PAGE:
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Rice Paddy Methane Emissions Depend on Crops' Success

rice paddies


Rice is a staple crop for nearly half the world's population. Unfortunately, anoxic conditions in the wetland soils of rice paddies are ideal for microbes that produce methane, which trails only carbon dioxide in terms of its greenhouse effect. As the world's population continues to grow, rice production will follow, bringing more climate-warming methane with it. But new research suggests that optimizing crop yields could both provide more food and, surprisingly, curtail production of methane.

Previous work had shown that rice paddies emit more methane during the wet season than they do in the dry season. But the cause of the decline was unclear. Because the wet season also brings lower crop yields, Nico van Breemen of Wageningen University in the Netherlands and his colleagues posited that methane production is tied to a crop's success. To test that hypothesis, the team experimentally manipulated rice harvests by varying the amount of fertilizer and by removing some of the plants' flowers. They found that as more flowers were removed (and the yield decreased), methane production increased. According to their report, published online this week by the Proceedings of the National Academy of Sciences, plants with fewer flowers exhibit a diminished ability to store carbon produced through photosynthesis. In such cases, the carbon is instead stored in the soil, where bacteria convert it into methane.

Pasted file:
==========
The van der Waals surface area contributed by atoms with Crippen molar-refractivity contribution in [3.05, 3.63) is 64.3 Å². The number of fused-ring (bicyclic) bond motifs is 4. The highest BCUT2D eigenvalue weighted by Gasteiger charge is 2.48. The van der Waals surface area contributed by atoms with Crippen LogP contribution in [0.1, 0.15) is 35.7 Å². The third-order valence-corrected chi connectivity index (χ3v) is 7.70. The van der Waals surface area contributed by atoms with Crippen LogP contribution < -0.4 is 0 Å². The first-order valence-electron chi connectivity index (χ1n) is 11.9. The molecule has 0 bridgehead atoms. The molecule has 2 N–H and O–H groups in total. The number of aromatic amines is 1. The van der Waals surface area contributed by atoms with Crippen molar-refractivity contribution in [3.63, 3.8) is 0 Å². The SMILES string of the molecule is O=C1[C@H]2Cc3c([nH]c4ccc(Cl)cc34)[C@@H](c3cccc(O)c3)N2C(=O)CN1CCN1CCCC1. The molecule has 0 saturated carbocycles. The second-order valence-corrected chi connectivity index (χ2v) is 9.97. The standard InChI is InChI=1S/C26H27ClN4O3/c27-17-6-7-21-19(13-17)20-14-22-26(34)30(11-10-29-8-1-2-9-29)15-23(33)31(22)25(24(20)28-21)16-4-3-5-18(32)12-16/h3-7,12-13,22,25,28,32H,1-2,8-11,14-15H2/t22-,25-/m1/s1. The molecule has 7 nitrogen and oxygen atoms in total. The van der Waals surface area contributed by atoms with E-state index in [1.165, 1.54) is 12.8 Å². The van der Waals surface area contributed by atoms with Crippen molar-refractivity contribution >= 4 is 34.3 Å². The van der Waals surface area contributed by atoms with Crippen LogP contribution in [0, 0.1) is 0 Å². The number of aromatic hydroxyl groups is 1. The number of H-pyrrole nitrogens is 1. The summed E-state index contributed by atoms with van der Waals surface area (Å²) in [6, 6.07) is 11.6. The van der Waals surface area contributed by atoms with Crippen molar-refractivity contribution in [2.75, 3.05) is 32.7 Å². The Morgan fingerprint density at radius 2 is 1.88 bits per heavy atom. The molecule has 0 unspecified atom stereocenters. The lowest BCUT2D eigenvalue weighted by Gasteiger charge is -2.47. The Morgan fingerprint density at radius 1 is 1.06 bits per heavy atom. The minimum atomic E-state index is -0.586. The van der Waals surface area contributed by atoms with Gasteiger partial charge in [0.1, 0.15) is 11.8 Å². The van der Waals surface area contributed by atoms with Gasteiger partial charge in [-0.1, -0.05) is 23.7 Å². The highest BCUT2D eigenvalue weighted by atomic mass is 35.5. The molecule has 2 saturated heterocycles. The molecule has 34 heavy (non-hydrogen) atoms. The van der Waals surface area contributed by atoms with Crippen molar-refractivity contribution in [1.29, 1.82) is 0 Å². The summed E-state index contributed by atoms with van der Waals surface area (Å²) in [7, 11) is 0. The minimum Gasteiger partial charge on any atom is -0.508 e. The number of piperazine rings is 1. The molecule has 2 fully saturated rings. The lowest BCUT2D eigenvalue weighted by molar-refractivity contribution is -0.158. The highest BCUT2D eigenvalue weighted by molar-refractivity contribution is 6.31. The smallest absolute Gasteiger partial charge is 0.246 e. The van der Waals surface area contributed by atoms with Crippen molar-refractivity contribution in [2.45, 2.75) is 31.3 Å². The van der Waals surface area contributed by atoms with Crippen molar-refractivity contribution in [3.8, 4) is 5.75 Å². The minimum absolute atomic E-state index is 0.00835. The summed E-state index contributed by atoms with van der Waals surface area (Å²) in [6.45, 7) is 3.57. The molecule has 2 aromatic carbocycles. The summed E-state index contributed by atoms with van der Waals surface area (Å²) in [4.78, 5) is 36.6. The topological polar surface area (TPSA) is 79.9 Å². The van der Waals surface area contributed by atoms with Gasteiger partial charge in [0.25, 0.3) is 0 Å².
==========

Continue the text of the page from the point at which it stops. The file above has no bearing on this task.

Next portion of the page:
Rice production currently accounts for approximately 13 percent of global methane emissions. The scientists suggest that developing varieties of rice capable of storing more carbon, perhaps in additional shoots, could help mitigate methane production. Ronald L. Sass of Rice University and Ralph J. Cicerone of the University of California, Irvine, note in an accompanying commentary that population increases and recent climate change make such efforts necessary. "The food demands of an increasing world population and the disruptive effect of global warming," they write, "both challenge the agricultural science community to pay attention to how these two environmental pressures interact and to accelerate efforts to develop higher yielding, farmer-friendly rice that emits less methane."

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